Article
Full-text available
Anthropogenic linear features facilitate access and travel efficiency for predators, and can influence predator distribution and encounter rates with prey. We used GPS collar data from eight wolf packs and characteristics of seismic lines to investigate whether ease-of-travel or access to areas presumed to be preferred by prey best explained season...
Article
The construction of pipeline rights-of-way (ROWs, hereafter ‘pipeline’) involves mechanical site clearing, which impacts soil and ground cover vegetation and has implications for forage availability and predation risk for threatened wildlife, including woodland caribou (Rangifer tarandus) and grizzly bear (Ursus arctos). However, there has been no...
Article
Full-text available
Mountain pine beetle (MPB) has become an invasive forest pest of mature pine in western North America as it spreads beyond its former endemic range. Management actions such as timber harvest can reduce the spread of MPB but may affect species of conservation concern like woodland caribou. Our goal was to inform MPB management within caribou ranges...
Article
Full-text available
The distribution of Asiatic black bears (hereafter ABB; Ursus thibetanus), sun bears (Helarctos malayanus) and sloth bears (Melursus ursinus) intersect in northeast (NE) India (Choudhury 2011, 2013). All 3 species were once recorded in Meghalaya, Assam, and Nagaland. Previously, we conducted workshops in these 3 states (Sharp et al. 2017), and dev...
Article
Linear disturbances impact ecosystems and species worldwide. These impacts are perhaps most profound in forest ecosystems like the Canadian boreal forest which has been fragmented by an extensive network of seismic lines which affect a number of boreal species. Of particular concern are the impacts of seismic lines on boreal and mountain woodland c...
Article
Full-text available
Natural regeneration of seismic lines, cleared for hydrocarbon exploration, is slow and often hindered by vegetation damage, soil compaction, and motorized human activity. There is an extensive network of seismic lines in western Canada which is known to impact forest ecosystems, and seismic lines have been linked to declines in woodland caribou (R...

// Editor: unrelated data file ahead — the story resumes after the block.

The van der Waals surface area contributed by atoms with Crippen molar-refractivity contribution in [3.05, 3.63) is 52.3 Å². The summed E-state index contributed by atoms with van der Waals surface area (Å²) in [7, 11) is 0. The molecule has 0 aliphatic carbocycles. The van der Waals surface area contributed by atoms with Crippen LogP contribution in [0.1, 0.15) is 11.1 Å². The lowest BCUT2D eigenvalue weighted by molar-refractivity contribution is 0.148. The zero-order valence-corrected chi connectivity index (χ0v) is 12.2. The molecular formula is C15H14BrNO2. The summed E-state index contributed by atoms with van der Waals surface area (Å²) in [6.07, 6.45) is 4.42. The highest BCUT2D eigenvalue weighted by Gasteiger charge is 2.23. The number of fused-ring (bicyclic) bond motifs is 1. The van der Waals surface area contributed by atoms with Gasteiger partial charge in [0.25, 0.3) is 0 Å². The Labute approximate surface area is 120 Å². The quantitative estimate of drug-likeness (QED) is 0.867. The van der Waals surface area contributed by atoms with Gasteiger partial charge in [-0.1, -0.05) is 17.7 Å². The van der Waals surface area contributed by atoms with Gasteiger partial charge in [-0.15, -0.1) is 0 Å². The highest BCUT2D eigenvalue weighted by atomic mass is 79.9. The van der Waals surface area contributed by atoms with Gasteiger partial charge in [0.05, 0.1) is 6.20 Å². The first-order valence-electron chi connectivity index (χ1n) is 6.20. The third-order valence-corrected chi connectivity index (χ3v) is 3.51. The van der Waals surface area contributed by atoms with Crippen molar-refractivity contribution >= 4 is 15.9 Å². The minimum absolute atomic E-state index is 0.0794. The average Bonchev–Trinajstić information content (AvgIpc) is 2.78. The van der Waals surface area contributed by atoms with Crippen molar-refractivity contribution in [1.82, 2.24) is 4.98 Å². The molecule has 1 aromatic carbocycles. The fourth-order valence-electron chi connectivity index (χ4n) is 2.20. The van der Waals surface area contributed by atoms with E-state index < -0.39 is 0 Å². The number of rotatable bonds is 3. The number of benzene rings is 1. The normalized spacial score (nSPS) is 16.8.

Article
Full-text available
Across the boreal forest of Canada, habitat disturbance is the ultimate cause of caribou (Rangifer tarandus caribou) declines. Habitat restoration is a focus of caribou recovery efforts, with a goal to finding ways to reduce predator use of disturbances, and caribou-predator encounters. One of the most pervasive disturbances within caribou ranges i...
Data
Quasi-likelihood under the independence model criterion for candidate models used to identify factors determining broad scale movement behaviour of wolves and grizzly bears in west-central Alberta, Canada, between 2003 and 2009. (DOCX)
Data
Akaike under the independence model criterion for candidate models determining fine scale movement rates of wolves and grizzly bears in west-central Alberta, Canada, between 2003 and 2009. (DOCX)
Data
Population-level coefficient estimates and 95% confidence intervals for the best models explaining broad scale movement behaviour of wolves and grizzly bears in west-central Alberta, Canada, between 2003 and 2009. (DOCX)
Data
Description of LiDAR processing used to attribute vegetation height to legacy seismic lines within the ranges of the Little Smoky, A La Peche, Redrock Prairie Creek and Narraway caribou herds in west-central Alberta, Canada. (DOCX)
Data
Number of individual wolves and grizzly bears (N), steps, clusters, and steps within 100 m of seismic lines used to explain broad scale movement behaviour (Step Selection Functions; SSF) and fine scale movement rates in west-central Alberta, Canada, between 2003 and 2009. Wolf clusters were successive steps taken < 5 days of one another while grizz...
Data
Histogram showing mean vegetation height (m) along 100 m segments of seismic lines in west-central Alberta, Canada, measured using LiDAR. (DOCX)
Data
Variables used to explain broad scale movement behaviour (Step Selection Functions; SSF) and fine scale movement rates of wolves and grizzly bears in west-central Alberta, Canada, between 2003 and 2009. (DOCX)
Data
Graphical abstract to accompany Finnegan et al. Natural regeneration on seismic lines influences movement behaviour of wolves and grizzly bears. (TIFF)
Article
Seismic lines are one of the most pervasive disturbances across the boreal forest of western Canada, with densities in Alberta as high as 10 km/km². The effect of seismic lines and associated habitat fragmentation on boreal wildlife is generally well understood, and most recently seismic lines have been focus of habitat restoration efforts to conse...
Article
Full-text available
In their critique of our recent article in Oecologia (Pigeon et al. Oecologia 181:1101-1116, 2016a) investigating the influence of ambient temperature on brown bear habitat selection, Ordiz et al. (2017, current issue) argue that we downplay the role of human disturbance on bear behavior, and that we wrongly report on the findings of Ordiz et al. (...